According to Manafort’s attorney, Jason Maloni, Manafort spoke to investigators for the Senate Intelligence Committee on Tuesday morning to avoid another subpoena, but the subpoena issued by the Judiciary Committee still stands.

“Paul Manafort met this morning, by previous agreement, with the bipartisan staff of the Senate Intelligence Committee and answered their questions fully,” Maloni said.

For his part, the president took to Twitter on Tuesday morning to call the probe into his staff a “witch hunt”.

“Jared Kushner did very well yesterday in proving he did not collude with the Russians,” Trump wrote on Twitter in regard to Kushner’s testimony before the investigative panel. “Witch Hunt. Next up, 11 year old Barron Trump!”



WASHINGTON, D.C. — President Donald Trump on Tuesday gave credence to recent rumors that Attorney General Jeff Sessions may be next to face the axe within the Trump administration.

In a tweet sent out early Tuesday morning, the president blasted the current AG for his handling of Hillary Clinton’s bevy of “crimes”.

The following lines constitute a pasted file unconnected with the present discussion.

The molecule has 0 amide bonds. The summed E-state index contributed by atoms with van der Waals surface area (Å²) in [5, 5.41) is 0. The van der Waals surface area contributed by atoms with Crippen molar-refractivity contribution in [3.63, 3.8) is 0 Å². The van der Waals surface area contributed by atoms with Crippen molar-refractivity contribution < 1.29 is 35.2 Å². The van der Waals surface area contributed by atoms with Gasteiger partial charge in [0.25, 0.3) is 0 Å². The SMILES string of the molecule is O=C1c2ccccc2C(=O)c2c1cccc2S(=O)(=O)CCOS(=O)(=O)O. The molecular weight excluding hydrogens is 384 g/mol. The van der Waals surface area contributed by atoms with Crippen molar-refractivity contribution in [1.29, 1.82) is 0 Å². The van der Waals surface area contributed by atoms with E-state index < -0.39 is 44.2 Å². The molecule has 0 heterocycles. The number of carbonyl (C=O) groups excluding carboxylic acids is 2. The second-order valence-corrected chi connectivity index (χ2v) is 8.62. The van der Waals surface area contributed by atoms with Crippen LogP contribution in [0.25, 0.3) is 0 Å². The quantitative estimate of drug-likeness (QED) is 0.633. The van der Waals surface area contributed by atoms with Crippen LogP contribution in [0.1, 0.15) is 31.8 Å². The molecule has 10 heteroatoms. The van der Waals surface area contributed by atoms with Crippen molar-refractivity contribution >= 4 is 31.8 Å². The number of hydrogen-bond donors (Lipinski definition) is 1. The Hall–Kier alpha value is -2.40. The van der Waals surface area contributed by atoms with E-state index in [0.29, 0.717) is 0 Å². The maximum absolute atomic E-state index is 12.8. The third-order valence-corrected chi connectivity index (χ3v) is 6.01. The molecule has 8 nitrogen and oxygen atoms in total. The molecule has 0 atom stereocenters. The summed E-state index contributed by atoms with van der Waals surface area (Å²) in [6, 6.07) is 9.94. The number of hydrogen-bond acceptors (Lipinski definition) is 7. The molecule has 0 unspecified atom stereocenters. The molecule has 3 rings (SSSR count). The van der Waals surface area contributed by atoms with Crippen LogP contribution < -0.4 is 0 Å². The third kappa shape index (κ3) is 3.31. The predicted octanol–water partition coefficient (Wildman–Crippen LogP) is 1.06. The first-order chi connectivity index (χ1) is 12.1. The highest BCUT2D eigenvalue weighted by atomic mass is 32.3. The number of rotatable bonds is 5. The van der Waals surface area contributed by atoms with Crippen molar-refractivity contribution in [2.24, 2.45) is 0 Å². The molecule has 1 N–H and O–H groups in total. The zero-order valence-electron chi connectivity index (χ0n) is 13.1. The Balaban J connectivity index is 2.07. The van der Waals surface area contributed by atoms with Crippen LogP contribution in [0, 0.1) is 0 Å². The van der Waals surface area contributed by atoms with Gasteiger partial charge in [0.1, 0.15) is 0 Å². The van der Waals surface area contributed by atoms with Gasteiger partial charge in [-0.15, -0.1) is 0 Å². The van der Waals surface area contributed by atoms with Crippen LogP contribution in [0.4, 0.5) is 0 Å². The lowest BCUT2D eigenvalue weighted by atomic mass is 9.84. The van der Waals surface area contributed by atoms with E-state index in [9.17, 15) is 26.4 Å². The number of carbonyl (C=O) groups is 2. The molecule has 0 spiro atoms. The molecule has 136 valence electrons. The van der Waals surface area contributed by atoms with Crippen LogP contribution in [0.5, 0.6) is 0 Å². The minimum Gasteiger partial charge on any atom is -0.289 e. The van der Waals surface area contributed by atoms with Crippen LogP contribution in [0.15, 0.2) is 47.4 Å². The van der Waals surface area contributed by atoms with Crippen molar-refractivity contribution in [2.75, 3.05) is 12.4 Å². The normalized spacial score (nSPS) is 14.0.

“Ukrainian efforts to sabotage Trump campaign – ‘quietly working to boost Clinton.’ So where is the investigation A.G.?” the outspoken 45th president wrote on Twitter. Moments later, Trump followed his first critique of Sessions up with another. “Attorney General Jeff Sessions has taken a VERY weak position on Hillary Clinton crimes (where are E-mails & DNC server) & Intel leakers!”

The president’s comments follow weeks of speculation that he may be preparing to replace Sessions with former New York Mayor Rudy Giuliani, with whom Trump has had a long standing friendship.

Questions surrounding the impending political shake up were addressed during a Tuesday morning Fox & Friends appearance by Press Secretary Sarah Huckabee Sanders, who would neither confirm nor deny rumors that the president was considering firing Sessions and replacing him with Giuliani.